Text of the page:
Urethritis treatment available today

In order to treat your urethritis, consult with one of our board-certified doctors online today to prescribe medications to get relief from pain and discomfort. Get a new prescription to treat urethritis or refill an existing prescription today.*

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*Prescriptions are provided at the doctor's discretion. Learn more about our controlled substances policy and how to save up to 80% with our prescription discount card. PlushCare doctors cannot treat all cases of urethritis. Our primary care physicians can conduct an initial evaluation of your symptoms but may need to refer you to a specialist or for in-person treatment. If you are experiencing life-threatening symptoms, seek emergency medical attention immediately.

Learn about urethritis

The urethra is the tube that carries urine from the bladder to outside the body. Urethritis is when the urethra becomes infected and inflamed. Urethral inflammation can cause pain during urination, discharge from the penis, and a burning sensation in the penis. In some cases, urethritis may also lead to more serious complications.

Urethritis causes

  • Many different things can cause urethritis. Urethritis is commonly due to sexually transmitted infections (STIs), also called sexually transmitted diseases (STDs). There are different types of urethritis, each with different causes:

    • Gonococcal urethritis (GCU): This is urethritis that is caused by gonorrhea, specifically the bacteria Neisseria gonorrhoeae.

    • Nongonococcal urethritis (NGU):Chlamydia trachomatis is the most common nongonococcal cause of urethritis.

    • Non-specific urethritis (NSU): This is urethritis that is not due to a gonorrhea or chlamydia infection.

    Other bacterial that can cause urethritis are:

    • Escherichia coli (E. coli)

    • Mycoplasma genitalium

    Viruses can also cause urethritis, but this is less common. The most common virus that causes urethritis is the herpes simplex virus (HSV). HSV is the same virus that causes genital herpes, a sexually transmitted infection.

    These bacteria and viruses can pass from an infected person to the next during sexual intercourse. The following sexually activity puts people at higher risk of getting urethritis:

    • Having multiple sexual partners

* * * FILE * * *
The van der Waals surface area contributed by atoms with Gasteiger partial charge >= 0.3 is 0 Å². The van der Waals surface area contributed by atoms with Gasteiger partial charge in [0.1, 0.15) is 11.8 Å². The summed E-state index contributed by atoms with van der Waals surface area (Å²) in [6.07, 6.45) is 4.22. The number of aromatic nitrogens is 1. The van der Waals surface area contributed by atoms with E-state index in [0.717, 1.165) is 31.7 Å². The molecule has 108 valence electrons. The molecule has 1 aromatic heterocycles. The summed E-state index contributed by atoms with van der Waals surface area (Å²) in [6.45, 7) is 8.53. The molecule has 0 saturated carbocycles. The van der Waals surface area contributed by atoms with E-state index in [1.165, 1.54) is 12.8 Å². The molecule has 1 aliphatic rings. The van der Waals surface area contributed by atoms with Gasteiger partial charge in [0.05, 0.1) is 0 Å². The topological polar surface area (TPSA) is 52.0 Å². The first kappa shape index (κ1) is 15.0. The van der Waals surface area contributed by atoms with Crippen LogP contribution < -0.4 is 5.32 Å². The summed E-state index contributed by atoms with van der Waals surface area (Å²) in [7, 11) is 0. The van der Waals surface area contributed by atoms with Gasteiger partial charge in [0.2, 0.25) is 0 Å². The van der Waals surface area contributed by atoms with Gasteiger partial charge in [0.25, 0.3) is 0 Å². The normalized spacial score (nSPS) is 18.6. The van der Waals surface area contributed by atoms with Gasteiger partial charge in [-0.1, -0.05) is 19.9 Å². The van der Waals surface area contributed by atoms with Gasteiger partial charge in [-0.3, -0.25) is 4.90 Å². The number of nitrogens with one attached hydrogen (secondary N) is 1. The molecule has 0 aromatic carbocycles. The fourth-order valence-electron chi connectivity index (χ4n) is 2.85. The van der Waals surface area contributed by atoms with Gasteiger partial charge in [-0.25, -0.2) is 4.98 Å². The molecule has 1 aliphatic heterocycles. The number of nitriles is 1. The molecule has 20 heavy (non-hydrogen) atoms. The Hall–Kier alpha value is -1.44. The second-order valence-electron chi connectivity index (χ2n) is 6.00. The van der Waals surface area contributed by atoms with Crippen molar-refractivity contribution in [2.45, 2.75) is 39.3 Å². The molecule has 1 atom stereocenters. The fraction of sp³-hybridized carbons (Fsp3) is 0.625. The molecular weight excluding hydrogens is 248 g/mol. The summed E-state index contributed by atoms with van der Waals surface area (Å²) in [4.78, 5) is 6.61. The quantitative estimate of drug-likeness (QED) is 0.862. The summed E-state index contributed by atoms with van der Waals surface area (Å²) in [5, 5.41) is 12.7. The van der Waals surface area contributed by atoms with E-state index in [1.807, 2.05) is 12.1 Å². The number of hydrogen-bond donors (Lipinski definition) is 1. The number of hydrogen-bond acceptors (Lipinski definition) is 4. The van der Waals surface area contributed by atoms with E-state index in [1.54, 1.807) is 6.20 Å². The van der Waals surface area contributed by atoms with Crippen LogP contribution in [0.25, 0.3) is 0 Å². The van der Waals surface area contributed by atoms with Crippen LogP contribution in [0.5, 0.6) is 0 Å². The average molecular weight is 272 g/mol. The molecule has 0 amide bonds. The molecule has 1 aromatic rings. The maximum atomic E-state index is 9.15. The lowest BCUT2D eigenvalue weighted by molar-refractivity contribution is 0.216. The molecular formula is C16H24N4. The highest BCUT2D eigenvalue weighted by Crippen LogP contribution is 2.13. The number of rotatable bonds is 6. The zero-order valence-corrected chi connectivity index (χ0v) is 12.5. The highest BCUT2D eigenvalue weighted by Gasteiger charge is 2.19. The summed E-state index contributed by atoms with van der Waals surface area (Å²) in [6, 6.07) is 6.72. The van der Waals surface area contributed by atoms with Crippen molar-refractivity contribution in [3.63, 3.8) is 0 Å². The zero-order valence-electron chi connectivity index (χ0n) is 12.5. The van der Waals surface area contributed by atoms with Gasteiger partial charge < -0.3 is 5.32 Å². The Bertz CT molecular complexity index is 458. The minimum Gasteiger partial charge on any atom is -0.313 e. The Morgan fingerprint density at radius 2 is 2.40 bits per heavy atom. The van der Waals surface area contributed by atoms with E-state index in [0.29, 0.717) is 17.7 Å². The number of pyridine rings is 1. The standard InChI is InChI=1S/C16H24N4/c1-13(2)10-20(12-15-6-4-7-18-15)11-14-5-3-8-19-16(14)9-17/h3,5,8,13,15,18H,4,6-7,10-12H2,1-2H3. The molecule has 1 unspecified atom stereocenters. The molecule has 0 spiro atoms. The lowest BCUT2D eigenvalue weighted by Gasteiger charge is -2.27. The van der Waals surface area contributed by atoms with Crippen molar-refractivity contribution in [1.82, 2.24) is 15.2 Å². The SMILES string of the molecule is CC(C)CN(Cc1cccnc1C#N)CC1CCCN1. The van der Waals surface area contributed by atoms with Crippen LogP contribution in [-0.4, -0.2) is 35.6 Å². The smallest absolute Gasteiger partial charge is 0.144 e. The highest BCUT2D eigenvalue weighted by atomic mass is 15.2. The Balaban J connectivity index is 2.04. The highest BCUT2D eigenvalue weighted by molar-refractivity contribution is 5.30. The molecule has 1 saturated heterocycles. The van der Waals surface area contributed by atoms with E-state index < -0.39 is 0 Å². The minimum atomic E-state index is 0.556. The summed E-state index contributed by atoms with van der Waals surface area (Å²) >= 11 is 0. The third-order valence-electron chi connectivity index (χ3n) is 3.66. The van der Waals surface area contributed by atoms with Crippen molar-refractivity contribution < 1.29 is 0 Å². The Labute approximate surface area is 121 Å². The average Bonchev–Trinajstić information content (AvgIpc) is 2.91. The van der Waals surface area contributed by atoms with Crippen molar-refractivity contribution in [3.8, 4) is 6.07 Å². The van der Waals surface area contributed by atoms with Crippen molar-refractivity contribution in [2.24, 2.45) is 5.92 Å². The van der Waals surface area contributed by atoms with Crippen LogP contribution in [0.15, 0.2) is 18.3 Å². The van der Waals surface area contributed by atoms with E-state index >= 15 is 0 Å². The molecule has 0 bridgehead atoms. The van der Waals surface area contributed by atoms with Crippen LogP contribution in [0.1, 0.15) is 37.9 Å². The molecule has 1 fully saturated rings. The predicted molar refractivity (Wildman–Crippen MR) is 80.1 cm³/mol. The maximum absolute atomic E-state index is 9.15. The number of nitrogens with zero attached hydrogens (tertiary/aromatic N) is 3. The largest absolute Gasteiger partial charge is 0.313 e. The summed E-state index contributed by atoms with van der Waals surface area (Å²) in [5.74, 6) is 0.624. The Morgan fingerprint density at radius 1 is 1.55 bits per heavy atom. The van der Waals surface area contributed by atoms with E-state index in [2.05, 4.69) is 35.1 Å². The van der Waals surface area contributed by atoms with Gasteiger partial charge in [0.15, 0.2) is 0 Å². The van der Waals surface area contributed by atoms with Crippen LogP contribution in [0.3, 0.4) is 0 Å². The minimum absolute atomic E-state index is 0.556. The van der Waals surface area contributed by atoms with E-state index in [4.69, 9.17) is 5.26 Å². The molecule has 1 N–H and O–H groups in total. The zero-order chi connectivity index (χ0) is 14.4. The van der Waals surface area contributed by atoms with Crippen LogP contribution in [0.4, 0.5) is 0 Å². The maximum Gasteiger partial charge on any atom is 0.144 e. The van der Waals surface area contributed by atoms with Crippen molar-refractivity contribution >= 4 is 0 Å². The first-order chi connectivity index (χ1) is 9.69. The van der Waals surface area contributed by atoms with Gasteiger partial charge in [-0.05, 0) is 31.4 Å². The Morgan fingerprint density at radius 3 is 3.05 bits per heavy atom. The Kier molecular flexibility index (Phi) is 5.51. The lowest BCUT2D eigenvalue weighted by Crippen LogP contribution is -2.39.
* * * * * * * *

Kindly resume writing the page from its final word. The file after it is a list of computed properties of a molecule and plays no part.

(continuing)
• Having unprotected sex

    Other non-infectious causes of urethritis include:

    • Trauma: This can be due to having instruments in the urethra, such as a urinary catheter.

    • Irritation: This can be from items such spermicides or personal lubricants.

Urethritis symptoms

  • There are several symptoms associated with urethritis, and they can vary depending on the underlying cause. The most common symptom is pain or burning during urination. Other symptoms may include:

    If you are experiencing any of these symptoms, it is important to see a doctor so that they can properly diagnose and treat the underlying cause. Left untreated, urethritis can lead to serious complications, such as kidney damage or infertility.

How to treat urethritis

Effective treatment for urethritis generally involves a course of antibiotics. The appropriate antibiotics prescribed will depend on the bacteria causing the bacterial infection. In some cases, more than one antibiotic may be necessary. Antibiotics are usually taken for seven to 14 days.

Before finishing the course, it is important to take all of the prescription medication, even if symptoms improve. Stopping the medication early may allow the bacteria to continue to grow, which can lead to a relapse of the infection.

In addition to taking antibiotics, some home remedies may help ease symptoms of urethritis. These include:

  • Drinking plenty of fluids, especially water, to flush out the bacteria from the urinary tract

  • Taking a warm bath to soothe pain in the genital area

  • Wearing loose-fitting clothing to reduce irritation